Confusion over apparently conflicting messages about how much sun exposure is good for your health has prompted anti-skin cancer advocates and vitamin D proponents to develop uniform national guidelines.
The recommendations, published on Sunday, stress the importance of checking UV radiation levels before deciding whether or not to cover up outdoors.
Previous campaigns focused either exclusively on the risk of skin cancer from sun exposure or the importance of maintaining healthy vitamin D levels for bone and muscle development.
Peak bodies concerned about sun safety – Cancer Council Australia and the Australasian College of Dermatologists – joined associations focused on vitamin D levels – the Australian and New Zealand Bone and Mineral Society, Osteoporosis Australia and the Endocrine Society of Australia – to publish the guidelines.
Cancer Council Australia's Public Health Committee chief, Craig Sinclair said most Australians received adequate vitamin D levels during day-to-day activities in summer.
But he said sun protection was not necessary during much of the ACT's winter, when the UV index remained below three.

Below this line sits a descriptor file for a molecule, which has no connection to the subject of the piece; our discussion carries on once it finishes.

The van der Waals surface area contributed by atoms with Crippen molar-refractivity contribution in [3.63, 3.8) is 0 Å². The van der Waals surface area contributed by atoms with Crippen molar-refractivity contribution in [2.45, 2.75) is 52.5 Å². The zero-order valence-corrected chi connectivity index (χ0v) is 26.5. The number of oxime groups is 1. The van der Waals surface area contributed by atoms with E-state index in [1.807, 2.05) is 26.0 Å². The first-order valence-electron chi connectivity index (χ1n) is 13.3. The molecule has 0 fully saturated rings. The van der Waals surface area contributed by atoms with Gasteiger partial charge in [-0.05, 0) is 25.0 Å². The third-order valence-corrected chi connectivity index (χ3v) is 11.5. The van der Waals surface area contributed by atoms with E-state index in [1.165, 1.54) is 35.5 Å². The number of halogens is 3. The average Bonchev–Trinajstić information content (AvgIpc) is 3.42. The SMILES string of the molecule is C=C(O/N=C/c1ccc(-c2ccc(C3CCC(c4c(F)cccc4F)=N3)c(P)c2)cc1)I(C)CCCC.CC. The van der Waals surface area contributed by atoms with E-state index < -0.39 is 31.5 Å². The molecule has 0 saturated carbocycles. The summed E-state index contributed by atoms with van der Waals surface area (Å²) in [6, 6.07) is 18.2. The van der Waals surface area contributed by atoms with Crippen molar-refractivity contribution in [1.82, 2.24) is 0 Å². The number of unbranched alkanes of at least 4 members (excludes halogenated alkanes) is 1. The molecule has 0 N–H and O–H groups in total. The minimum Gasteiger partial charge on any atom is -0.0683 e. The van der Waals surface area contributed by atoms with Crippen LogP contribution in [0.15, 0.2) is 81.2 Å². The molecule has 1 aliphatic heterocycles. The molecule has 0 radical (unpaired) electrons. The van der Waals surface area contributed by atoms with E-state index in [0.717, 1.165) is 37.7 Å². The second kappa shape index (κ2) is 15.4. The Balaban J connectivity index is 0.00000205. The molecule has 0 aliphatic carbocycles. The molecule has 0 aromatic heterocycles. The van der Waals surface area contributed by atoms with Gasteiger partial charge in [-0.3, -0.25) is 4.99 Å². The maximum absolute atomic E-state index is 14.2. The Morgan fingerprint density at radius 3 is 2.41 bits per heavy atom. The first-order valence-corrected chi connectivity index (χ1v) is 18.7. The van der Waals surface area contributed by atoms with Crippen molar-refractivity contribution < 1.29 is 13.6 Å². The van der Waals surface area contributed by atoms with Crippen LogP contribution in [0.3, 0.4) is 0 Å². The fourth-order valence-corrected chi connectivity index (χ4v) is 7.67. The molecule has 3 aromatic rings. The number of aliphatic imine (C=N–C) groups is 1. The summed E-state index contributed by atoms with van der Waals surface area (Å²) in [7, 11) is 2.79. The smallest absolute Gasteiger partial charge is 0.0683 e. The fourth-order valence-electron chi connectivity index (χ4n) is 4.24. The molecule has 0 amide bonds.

"In those southern states, which includes the ACT for June and July, we're going to recommend people not use sun protection, unless they're exposing themselves for prolonged periods near highly reflective surfaces such as snow," he said.
"We are going to be very active when the UV index is above three and actively discouraging people to be sun protective during those winter months. This will help them to maintain sufficient sun exposure to get vitamin D."
The Australian and New Zealand Bone and Mineral Society's Professor Rebecca Mason recommended people spend time outdoors during the winter months to improve or maintain their vitamin D levels.
"Getting physically active, by going for a brisk walk during your lunchtime or doing some gardening outdoors, will also help maintain your vitamin D levels," she said.
Osteoporosis Australia's Professor Peter Ebeling said vitamin D levels obtained over summer could be stored for one to two months.
"For most of the population, any reduction in vitamin D levels experienced in winter can be corrected at other times of the year when UV levels are higher," he said.
The guidelines recommend those at risk of vitamin D deficiency visit a GP to determine whether supplements rather than sun exposure was appropriate, while outdoor workers are advised to use sun protection year-round.
A Cancer Council survey released in November found Canberrans were more sun-safe than other Australians, with only 8 per cent of respondents in the ACT admitting to attempting a suntan.
The full recommendations can be found on the Cancer Council website.